Do Whatever It Is Anyway (In Spite of Your Fears)

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At the start of this year I boldly made this quote by Neil Gaiman my Facebook cover photo. This, I decided, was the banner I was going to live under in 2015.

I know in my head the value of mistakes. I know, as they say, that “Success is 99% failure,” that every single person who has done something great in the world has encountered as many failures along the way as they have successes. I know that almost all success is built on the bedrock of failure.

And still I’d spent a lifetime being afraid; afraid of making mistakes.

Afraid of what? That I’d say the wrong thing; make a bad decision; not be able to do something “right;” not be able to do it as well as everybody else; not be able to do it in a way that would garner approval…

Afraid of the illusion of failure – a phantom created by my own mind – and the ghosts of other people’s opinions.

Afraid, always, that I wouldn’t be good enough.

Or, more to the point, that I wouldn’t be good enough for someone else.

The place that this had played out most recently was in my pottery. In previous years I’d found a personal style that I liked and had also been well received by others. Now I found myself divided between wanting to explore new things, step out into new artistic territory; and the fear that whatever I did next wouldn’t live up to what I’d already done; wouldn’t be good enough or as well received.

Afraid that I didn’t have what it takes.

Afraid, also, that cowardice in the face of my ego-driven doubts and distrust of self would petrify and fossilise my work , immobilising me and curtailing the growth of my artistic expression.

So this quote of Neil Gaiman’s I stumbled upon felt gloriously freedom-filled and full of space.

It was a declaration on my part to engage with my art and life boldly and with courage; to be open to the creative force of life and to let it flow through me unhindered, unleashing the fullness of its power in whichever way it chose.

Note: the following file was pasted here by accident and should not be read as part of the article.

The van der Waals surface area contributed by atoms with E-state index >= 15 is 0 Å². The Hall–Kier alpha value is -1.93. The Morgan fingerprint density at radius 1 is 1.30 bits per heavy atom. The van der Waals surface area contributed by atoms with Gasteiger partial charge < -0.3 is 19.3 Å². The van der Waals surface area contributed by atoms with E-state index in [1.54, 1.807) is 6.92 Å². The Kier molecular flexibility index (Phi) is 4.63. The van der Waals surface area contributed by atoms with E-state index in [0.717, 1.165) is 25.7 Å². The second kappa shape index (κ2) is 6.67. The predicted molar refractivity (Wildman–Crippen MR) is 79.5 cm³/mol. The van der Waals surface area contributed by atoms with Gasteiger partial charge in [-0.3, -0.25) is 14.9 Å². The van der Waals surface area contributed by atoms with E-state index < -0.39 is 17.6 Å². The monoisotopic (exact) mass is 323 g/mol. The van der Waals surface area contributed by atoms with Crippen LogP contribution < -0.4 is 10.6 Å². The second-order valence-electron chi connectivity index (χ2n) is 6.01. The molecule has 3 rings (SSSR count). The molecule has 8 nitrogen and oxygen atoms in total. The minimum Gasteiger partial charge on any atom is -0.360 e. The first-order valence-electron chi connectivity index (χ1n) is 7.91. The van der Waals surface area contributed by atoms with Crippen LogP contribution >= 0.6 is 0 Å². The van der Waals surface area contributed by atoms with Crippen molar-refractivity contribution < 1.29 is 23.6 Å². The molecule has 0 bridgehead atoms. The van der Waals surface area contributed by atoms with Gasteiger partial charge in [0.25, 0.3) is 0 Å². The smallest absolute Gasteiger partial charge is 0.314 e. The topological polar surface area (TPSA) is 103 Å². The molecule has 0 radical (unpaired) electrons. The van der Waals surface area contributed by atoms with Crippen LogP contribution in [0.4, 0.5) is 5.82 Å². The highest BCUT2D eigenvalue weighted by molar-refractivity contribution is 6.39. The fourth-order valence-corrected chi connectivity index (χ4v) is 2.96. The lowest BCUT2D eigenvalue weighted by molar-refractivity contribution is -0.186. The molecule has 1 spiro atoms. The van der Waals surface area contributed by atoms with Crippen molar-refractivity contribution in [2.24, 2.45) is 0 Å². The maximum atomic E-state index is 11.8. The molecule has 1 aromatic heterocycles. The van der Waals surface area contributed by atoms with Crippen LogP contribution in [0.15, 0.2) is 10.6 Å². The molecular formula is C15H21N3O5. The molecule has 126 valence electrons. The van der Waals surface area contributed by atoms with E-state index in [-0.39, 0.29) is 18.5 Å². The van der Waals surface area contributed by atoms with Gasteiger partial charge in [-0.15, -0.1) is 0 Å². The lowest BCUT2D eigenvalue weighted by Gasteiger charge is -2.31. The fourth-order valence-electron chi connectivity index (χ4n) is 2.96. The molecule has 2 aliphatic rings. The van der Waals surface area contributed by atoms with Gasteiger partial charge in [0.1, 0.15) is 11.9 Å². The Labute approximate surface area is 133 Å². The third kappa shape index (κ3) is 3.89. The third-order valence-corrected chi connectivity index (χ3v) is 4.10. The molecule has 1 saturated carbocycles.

Even when I – or at least the ego-driven self-criticising fault-finding part of me – wasn’t sure it was right.

Heck, especially when I wasn’t sure it was right.

In fact I decided, returning to my pottery, that when it came to artistic exploration there is no “right” or “wrong.”

There are standards, certainly – though even these are inevitably subjective – but if art is primarily about self-expression can it ever be “wrong?”

Bad? Yes. (In an individual’s or group of individuals’ – which may or may not include the artist’s – opinion).

But wrong? No, I don’t think so.

In particular artistic exploration – the initial stages of experimentation with the germ of a new idea, taking a creative concept and tentatively putting it into physical form – while essential to any  artistic process can only take place when we give ourselves permission and licence to make mistakes.

The germ of a new idea is a seed of latent potential from which great art may, or may not, be born. But we will never know if we trample on it and stamp it underfoot before it’s had time to take root.

So with Neil’s words to bolster me I decided that I would no longer allow myself to buy into my ego’s stories about there being a “right way” and a “wrong way” to do art. Nor its nagging insistence that my way of doing it was – of course – remember this is the ego self we’re talking about – the “wrong way.”

Indeed I would forget about “art” – along with its exclusivity, its judgements and the notion that there’s a bar to reach – altogether;  choosing instead to focus on creative self-expression and my desire to let the beauty that is born of my soul flow though me and give rise to work that embodies the purest essence of myself and reflects the life and the light within.